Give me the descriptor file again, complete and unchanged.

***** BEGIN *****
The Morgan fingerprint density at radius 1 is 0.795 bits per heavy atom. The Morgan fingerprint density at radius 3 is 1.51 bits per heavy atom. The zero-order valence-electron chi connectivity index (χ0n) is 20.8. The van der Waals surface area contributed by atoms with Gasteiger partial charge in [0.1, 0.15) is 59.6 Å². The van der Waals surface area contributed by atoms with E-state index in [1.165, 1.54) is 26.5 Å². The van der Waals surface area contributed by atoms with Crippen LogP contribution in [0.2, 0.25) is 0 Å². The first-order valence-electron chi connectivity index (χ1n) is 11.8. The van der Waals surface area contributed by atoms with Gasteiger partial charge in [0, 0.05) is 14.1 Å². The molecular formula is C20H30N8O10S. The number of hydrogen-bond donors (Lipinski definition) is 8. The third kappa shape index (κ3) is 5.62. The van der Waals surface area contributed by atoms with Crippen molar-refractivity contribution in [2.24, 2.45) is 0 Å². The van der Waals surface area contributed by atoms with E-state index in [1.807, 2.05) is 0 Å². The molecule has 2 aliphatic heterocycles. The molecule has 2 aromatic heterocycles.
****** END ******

The Morgan fingerprint density at radius 1 is 0.795 bits per heavy atom. The Morgan fingerprint density at radius 3 is 1.51 bits per heavy atom. The zero-order valence-electron chi connectivity index (χ0n) is 20.8. The van der Waals surface area contributed by atoms with Gasteiger partial charge in [0.1, 0.15) is 59.6 Å². The van der Waals surface area contributed by atoms with E-state index in [1.165, 1.54) is 26.5 Å². The van der Waals surface area contributed by atoms with Crippen LogP contribution in [0.2, 0.25) is 0 Å². The first-order valence-electron chi connectivity index (χ1n) is 11.8. The van der Waals surface area contributed by atoms with Gasteiger partial charge in [0, 0.05) is 14.1 Å². The molecular formula is C20H30N8O10S. The number of hydrogen-bond donors (Lipinski definition) is 8. The third kappa shape index (κ3) is 5.62. The van der Waals surface area contributed by atoms with Crippen molar-refractivity contribution in [2.24, 2.45) is 0 Å². The van der Waals surface area contributed by atoms with E-state index in [1.807, 2.05) is 0 Å². The molecule has 2 aliphatic heterocycles. The molecule has 2 aromatic heterocycles.